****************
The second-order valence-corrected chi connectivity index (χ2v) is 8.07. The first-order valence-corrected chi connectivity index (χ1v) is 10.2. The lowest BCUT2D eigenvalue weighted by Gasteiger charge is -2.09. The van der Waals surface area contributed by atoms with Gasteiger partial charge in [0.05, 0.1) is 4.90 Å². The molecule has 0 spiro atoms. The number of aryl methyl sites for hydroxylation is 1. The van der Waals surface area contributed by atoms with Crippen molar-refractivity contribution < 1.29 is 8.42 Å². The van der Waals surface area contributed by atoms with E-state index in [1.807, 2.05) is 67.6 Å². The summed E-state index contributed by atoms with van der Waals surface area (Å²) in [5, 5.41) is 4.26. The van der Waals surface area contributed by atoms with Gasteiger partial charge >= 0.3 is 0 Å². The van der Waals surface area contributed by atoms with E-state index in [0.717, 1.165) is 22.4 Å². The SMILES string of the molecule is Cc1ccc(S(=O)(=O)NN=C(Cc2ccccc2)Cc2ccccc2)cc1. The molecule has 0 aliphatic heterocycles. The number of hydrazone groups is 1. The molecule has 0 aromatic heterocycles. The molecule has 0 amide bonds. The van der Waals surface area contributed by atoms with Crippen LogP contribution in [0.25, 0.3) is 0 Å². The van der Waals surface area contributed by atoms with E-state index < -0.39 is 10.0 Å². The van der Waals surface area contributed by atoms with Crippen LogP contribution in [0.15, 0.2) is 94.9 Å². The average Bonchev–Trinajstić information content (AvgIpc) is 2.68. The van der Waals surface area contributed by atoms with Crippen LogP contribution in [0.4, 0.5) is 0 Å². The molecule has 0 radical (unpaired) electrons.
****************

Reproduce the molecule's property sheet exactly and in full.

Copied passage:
The second-order valence-corrected chi connectivity index (χ2v) is 8.07. The first-order valence-corrected chi connectivity index (χ1v) is 10.2. The lowest BCUT2D eigenvalue weighted by Gasteiger charge is -2.09. The van der Waals surface area contributed by atoms with Gasteiger partial charge in [0.05, 0.1) is 4.90 Å². The molecule has 0 spiro atoms. The number of aryl methyl sites for hydroxylation is 1. The van der Waals surface area contributed by atoms with Crippen molar-refractivity contribution < 1.29 is 8.42 Å². The van der Waals surface area contributed by atoms with E-state index in [1.807, 2.05) is 67.6 Å². The summed E-state index contributed by atoms with van der Waals surface area (Å²) in [5, 5.41) is 4.26. The van der Waals surface area contributed by atoms with Gasteiger partial charge >= 0.3 is 0 Å². The van der Waals surface area contributed by atoms with E-state index in [0.717, 1.165) is 22.4 Å². The SMILES string of the molecule is Cc1ccc(S(=O)(=O)NN=C(Cc2ccccc2)Cc2ccccc2)cc1. The molecule has 0 aliphatic heterocycles. The number of hydrazone groups is 1. The molecule has 0 aromatic heterocycles. The molecule has 0 amide bonds. The van der Waals surface area contributed by atoms with Crippen LogP contribution in [0.25, 0.3) is 0 Å². The van der Waals surface area contributed by atoms with E-state index < -0.39 is 10.0 Å². The van der Waals surface area contributed by atoms with Crippen LogP contribution in [0.15, 0.2) is 94.9 Å². The average Bonchev–Trinajstić information content (AvgIpc) is 2.68. The van der Waals surface area contributed by atoms with Crippen LogP contribution in [0.4, 0.5) is 0 Å². The molecule has 0 radical (unpaired) electrons.